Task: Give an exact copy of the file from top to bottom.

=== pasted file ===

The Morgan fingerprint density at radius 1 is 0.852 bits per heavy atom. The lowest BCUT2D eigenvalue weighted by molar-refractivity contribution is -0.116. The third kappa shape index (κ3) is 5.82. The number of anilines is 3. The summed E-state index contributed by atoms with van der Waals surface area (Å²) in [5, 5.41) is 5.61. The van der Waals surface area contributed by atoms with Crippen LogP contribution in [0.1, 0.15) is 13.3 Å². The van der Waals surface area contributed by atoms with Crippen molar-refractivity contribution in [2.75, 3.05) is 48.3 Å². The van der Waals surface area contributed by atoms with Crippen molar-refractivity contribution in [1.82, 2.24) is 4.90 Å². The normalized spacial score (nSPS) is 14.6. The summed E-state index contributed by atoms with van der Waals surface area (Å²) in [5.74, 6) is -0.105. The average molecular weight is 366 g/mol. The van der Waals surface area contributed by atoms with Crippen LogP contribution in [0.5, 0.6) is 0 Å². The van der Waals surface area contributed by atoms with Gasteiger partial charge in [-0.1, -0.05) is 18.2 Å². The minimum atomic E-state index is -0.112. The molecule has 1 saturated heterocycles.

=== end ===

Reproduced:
The Morgan fingerprint density at radius 1 is 0.852 bits per heavy atom. The lowest BCUT2D eigenvalue weighted by molar-refractivity contribution is -0.116. The third kappa shape index (κ3) is 5.82. The number of anilines is 3. The summed E-state index contributed by atoms with van der Waals surface area (Å²) in [5, 5.41) is 5.61. The van der Waals surface area contributed by atoms with Crippen LogP contribution in [0.1, 0.15) is 13.3 Å². The van der Waals surface area contributed by atoms with Crippen molar-refractivity contribution in [2.75, 3.05) is 48.3 Å². The van der Waals surface area contributed by atoms with Crippen molar-refractivity contribution in [1.82, 2.24) is 4.90 Å². The normalized spacial score (nSPS) is 14.6. The summed E-state index contributed by atoms with van der Waals surface area (Å²) in [5.74, 6) is -0.105. The average molecular weight is 366 g/mol. The van der Waals surface area contributed by atoms with Crippen LogP contribution in [0.5, 0.6) is 0 Å². The van der Waals surface area contributed by atoms with Gasteiger partial charge in [-0.1, -0.05) is 18.2 Å². The minimum atomic E-state index is -0.112. The molecule has 1 saturated heterocycles.